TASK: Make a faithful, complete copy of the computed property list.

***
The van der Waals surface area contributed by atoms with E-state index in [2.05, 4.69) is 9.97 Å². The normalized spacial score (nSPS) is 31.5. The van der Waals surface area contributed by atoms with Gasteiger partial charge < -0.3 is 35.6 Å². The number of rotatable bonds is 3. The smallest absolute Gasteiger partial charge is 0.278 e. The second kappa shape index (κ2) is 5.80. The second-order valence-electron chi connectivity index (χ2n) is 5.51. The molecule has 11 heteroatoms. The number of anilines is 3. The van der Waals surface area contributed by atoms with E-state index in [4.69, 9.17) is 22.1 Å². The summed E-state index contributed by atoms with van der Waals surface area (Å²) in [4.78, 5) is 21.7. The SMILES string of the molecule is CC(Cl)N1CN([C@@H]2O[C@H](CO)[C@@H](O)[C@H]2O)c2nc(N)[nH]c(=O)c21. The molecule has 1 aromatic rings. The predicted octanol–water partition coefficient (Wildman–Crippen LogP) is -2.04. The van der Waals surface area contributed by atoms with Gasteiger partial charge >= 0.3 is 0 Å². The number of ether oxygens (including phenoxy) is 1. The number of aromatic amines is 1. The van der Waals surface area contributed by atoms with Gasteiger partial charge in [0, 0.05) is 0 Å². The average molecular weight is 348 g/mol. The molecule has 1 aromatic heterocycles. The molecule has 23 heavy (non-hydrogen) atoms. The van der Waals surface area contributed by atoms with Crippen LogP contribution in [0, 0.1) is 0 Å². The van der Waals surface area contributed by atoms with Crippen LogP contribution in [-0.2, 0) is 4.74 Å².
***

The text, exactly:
The van der Waals surface area contributed by atoms with E-state index in [2.05, 4.69) is 9.97 Å². The normalized spacial score (nSPS) is 31.5. The van der Waals surface area contributed by atoms with Gasteiger partial charge < -0.3 is 35.6 Å². The number of rotatable bonds is 3. The smallest absolute Gasteiger partial charge is 0.278 e. The second kappa shape index (κ2) is 5.80. The second-order valence-electron chi connectivity index (χ2n) is 5.51. The molecule has 11 heteroatoms. The number of anilines is 3. The van der Waals surface area contributed by atoms with E-state index in [4.69, 9.17) is 22.1 Å². The summed E-state index contributed by atoms with van der Waals surface area (Å²) in [4.78, 5) is 21.7. The SMILES string of the molecule is CC(Cl)N1CN([C@@H]2O[C@H](CO)[C@@H](O)[C@H]2O)c2nc(N)[nH]c(=O)c21. The molecule has 1 aromatic rings. The predicted octanol–water partition coefficient (Wildman–Crippen LogP) is -2.04. The van der Waals surface area contributed by atoms with Gasteiger partial charge >= 0.3 is 0 Å². The number of ether oxygens (including phenoxy) is 1. The number of aromatic amines is 1. The van der Waals surface area contributed by atoms with Gasteiger partial charge in [0, 0.05) is 0 Å². The average molecular weight is 348 g/mol. The molecule has 1 aromatic heterocycles. The molecule has 23 heavy (non-hydrogen) atoms. The van der Waals surface area contributed by atoms with Crippen LogP contribution in [0, 0.1) is 0 Å². The van der Waals surface area contributed by atoms with Crippen LogP contribution in [-0.2, 0) is 4.74 Å².